I understand the passing of someone dear is not something one can plan for. But, when it does happen, one has to work with what one has and not expect others to accommodate them. If the others do, then God bless them. If not, I do not understand why you would belittle them by saying they are screwing the kid. That’s my point of view.

  • Michael__K

    Somewhere between one-third (3-3 configuration) and one-half (2-4-2 configuration) of the seats on most jets are aisles.

    If 30+% of passengers start paying extra to reserve aisles, then I agree, there could be a conflict brewing.

    I’m willing to bet that nowhere close to 30% of passengers will actually pay a premium to reserve an aisle.

    How should the carrier decide which of the vast majority of passengers who didn’t pay extra to reserve an aisle will sit in an aisle?

    Common sense (and the law) says that disabled passengers come first, — even at the expense of premium seat holders if need be.  After that, common sense says that families with very small children should not be separated (and an aisle seat is not necessarily even needed to achieve that).

    Personally, I generally prefer windows.

  • jennj99738

    That is why *everyone* should check their seat reservations at least on a monthly basis, and as the trip draws closer, weekly.  Equipment can change, computer mix-ups happen so it’s best to be proactive about this.  If you wait until you’re on the plane, there are many people, as you recognize in your quote in the article, who will not give up their seat for a worse seat.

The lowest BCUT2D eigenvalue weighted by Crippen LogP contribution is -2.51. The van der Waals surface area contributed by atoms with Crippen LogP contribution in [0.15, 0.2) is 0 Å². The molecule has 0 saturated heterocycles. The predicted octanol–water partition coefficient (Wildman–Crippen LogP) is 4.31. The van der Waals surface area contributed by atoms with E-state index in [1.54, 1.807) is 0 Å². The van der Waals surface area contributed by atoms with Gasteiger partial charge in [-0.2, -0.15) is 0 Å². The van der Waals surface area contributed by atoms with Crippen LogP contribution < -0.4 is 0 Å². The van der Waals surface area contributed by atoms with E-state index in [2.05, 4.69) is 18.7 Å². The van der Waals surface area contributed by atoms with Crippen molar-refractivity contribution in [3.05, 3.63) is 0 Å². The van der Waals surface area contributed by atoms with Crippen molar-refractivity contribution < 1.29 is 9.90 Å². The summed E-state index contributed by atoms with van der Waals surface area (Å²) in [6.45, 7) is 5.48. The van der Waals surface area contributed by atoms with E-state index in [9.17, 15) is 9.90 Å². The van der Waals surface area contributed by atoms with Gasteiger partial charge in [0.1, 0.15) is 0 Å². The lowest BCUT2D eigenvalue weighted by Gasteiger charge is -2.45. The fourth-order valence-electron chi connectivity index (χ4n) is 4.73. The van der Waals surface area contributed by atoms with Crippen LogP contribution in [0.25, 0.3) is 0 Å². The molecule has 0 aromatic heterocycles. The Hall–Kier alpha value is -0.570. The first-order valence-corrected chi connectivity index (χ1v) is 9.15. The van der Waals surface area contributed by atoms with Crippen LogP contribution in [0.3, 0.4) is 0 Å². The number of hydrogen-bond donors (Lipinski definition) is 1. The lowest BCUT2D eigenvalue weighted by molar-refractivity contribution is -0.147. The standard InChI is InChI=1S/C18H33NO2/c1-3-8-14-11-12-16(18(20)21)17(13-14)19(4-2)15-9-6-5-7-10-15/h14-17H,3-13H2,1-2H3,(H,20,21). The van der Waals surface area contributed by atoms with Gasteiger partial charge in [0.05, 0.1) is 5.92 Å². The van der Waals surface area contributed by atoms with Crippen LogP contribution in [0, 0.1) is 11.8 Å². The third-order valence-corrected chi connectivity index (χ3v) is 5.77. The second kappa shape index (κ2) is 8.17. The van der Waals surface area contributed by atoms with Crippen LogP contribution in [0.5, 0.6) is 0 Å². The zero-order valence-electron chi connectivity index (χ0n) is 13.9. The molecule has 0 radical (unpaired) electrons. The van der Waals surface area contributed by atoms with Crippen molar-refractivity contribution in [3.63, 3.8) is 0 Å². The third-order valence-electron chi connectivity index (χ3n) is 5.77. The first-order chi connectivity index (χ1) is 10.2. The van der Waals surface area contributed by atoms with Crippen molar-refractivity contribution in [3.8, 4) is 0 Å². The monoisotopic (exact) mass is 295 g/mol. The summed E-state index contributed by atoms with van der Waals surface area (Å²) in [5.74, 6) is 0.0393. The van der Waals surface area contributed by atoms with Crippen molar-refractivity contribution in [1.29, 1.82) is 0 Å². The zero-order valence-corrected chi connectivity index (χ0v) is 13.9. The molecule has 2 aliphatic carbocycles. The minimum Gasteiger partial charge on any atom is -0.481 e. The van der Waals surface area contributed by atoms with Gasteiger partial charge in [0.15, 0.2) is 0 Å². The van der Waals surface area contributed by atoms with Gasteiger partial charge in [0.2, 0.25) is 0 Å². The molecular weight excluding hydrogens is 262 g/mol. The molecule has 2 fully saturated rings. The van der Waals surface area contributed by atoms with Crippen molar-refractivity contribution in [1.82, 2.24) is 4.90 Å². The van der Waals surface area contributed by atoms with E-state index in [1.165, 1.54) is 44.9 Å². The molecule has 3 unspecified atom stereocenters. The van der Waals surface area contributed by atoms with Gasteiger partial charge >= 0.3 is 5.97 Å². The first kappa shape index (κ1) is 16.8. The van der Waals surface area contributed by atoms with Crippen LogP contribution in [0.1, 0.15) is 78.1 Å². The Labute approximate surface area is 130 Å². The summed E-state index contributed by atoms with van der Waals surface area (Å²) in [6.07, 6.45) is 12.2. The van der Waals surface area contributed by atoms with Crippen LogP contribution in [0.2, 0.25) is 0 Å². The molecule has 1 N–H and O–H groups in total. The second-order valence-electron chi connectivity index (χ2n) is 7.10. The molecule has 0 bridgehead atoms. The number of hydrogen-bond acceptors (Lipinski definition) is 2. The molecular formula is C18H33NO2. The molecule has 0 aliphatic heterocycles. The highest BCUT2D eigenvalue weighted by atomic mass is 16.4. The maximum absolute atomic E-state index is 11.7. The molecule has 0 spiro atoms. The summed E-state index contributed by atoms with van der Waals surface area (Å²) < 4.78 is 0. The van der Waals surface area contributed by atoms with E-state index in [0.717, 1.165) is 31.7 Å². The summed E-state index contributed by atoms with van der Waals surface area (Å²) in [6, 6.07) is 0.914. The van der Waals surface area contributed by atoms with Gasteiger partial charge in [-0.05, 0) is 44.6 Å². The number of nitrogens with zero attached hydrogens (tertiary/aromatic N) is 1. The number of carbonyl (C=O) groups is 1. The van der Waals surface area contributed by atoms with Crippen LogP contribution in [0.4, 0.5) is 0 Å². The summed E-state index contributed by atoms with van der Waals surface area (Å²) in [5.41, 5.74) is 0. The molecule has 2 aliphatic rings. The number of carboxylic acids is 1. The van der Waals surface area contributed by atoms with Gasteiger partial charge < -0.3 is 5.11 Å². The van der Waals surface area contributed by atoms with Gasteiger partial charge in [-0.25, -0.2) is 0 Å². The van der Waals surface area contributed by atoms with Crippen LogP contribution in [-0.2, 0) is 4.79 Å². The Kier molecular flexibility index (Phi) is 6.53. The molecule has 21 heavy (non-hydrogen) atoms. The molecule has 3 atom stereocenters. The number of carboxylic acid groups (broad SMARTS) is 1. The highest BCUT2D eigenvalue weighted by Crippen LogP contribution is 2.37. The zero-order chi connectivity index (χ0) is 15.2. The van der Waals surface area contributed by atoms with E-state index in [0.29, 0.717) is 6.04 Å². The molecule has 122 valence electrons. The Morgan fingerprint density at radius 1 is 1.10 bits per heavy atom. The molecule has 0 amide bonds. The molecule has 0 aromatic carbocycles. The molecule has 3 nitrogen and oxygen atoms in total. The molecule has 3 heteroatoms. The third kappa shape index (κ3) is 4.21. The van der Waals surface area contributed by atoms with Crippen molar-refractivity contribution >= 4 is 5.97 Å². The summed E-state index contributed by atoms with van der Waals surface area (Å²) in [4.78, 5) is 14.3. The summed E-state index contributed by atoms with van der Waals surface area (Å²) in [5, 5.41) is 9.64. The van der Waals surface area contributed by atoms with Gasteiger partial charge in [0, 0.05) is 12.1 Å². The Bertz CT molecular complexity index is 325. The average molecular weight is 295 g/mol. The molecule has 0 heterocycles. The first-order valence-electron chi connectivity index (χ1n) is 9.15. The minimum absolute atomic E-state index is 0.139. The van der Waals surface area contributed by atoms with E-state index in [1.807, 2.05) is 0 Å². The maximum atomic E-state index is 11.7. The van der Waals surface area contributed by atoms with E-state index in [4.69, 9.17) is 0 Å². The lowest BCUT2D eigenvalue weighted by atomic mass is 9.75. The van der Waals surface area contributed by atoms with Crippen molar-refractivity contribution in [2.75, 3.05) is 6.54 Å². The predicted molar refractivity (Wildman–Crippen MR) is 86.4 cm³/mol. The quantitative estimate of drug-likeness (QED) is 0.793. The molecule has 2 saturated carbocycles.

I have been asked to switch seats, always to a worse seat, because I travel solo.  Families choose to fly together.  If there are no seats together when they book, they should book a different flight.  Do not expect special treatment from the airline or the passengers, and that is what this is–demanding families be treated specially. 

  • Julie Northrop

    I know, me too.  All the mom would have had to do was switch places with her kid so I wouldn’t get kicked and there would have been no issue after that.  The fact the parent didn’t care, and allowed her child to be rude, really soured me on switching seats for families.  I’ve been lucky enough with my own child that I’ve not been separated from him, but even if we were, he is so good that I never had to worry. Now that he’s 13, it wouldn’t be an issue if we were separated.  In fact, he’d probably prefer being away from mom. Give him a Nintendo DS and some headphones and he’s fine.

  • LeeAnneClark

    Just for the record, my kids are grown. So this doesn’t even affect me.

    My sole point is that parents have a right to fly with their children. They should not be faced with putting their children in danger to do so. As long as no one is being asked to give up a premium seat for a non-premium, I simply cannot understand someone who would refuse to make a move to an equivalent seat so that a child can be safe.

    It’s as simple as that.

    But as I’ve stated before, the lack of humanity out there is no longer a surprise to me. Sad, but unsurprising.

  • Carver Clark Farrow II